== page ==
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Good spelling is part memory, part judgment.
Proper spelling techniques should be memorized
and practiced, but writers should judge their
own abilities and look up unknown words. The English
language contains numerous exceptions for every
rule, so a good dictionary and thesaurus are essential.
Look up words that are unfamiliar, that you do
not use often, or that contain a spelling rule
that you do not know completely. Some of the more
common spelling errors occur in creating plurals,
adding suffixes, and with double consonant or
Use of -s or
-es to Create Plurals.
Adding -s or -es to a word is
the most common way to create a plural, but there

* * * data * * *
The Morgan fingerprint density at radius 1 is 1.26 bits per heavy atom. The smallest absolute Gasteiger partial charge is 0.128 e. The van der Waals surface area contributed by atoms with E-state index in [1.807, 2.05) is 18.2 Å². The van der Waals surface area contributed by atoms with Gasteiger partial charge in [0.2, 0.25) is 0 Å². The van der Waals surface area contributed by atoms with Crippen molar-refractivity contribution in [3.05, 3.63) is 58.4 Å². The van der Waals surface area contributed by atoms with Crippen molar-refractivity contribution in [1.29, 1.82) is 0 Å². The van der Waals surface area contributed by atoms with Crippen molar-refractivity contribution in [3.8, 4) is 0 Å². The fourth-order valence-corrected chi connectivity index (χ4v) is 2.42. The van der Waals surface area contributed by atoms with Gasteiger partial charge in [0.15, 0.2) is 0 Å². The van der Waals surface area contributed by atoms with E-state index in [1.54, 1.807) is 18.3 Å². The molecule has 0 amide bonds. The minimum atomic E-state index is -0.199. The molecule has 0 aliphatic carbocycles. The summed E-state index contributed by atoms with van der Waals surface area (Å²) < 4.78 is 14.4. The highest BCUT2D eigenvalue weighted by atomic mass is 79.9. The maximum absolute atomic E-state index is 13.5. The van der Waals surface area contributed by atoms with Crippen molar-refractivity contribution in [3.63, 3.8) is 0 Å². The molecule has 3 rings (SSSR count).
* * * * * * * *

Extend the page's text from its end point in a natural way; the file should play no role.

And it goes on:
are a variety of other situations in which writers
must use other letters to create plurals. Add
-s to most words that end in "hard" consonant
sounds, including "hard" -ch (sounding
like k): hats, teams, computers, bites, tapes,
stomachs Add -es to words that end in -s,
-sh, -x, -z, or "soft" -ch (sounding like
march): lenses, taxes, marches
Add -s if a vowel precedes the -o:
videos, cameos. (exception: neutrinos)
Add -es if a consonant precedes the -o:
tomatoes, potatoes, zeroes.
Ending in -f or -fe.
There are no set rules for these words. You will
have to memorize them or look them up. Some -f
or -fe words are made plural by adding
-s: beliefs, roofs, chiefs. Others require the
writer to change the -f or -fe to
-ves: life - lives, leaf - leaves.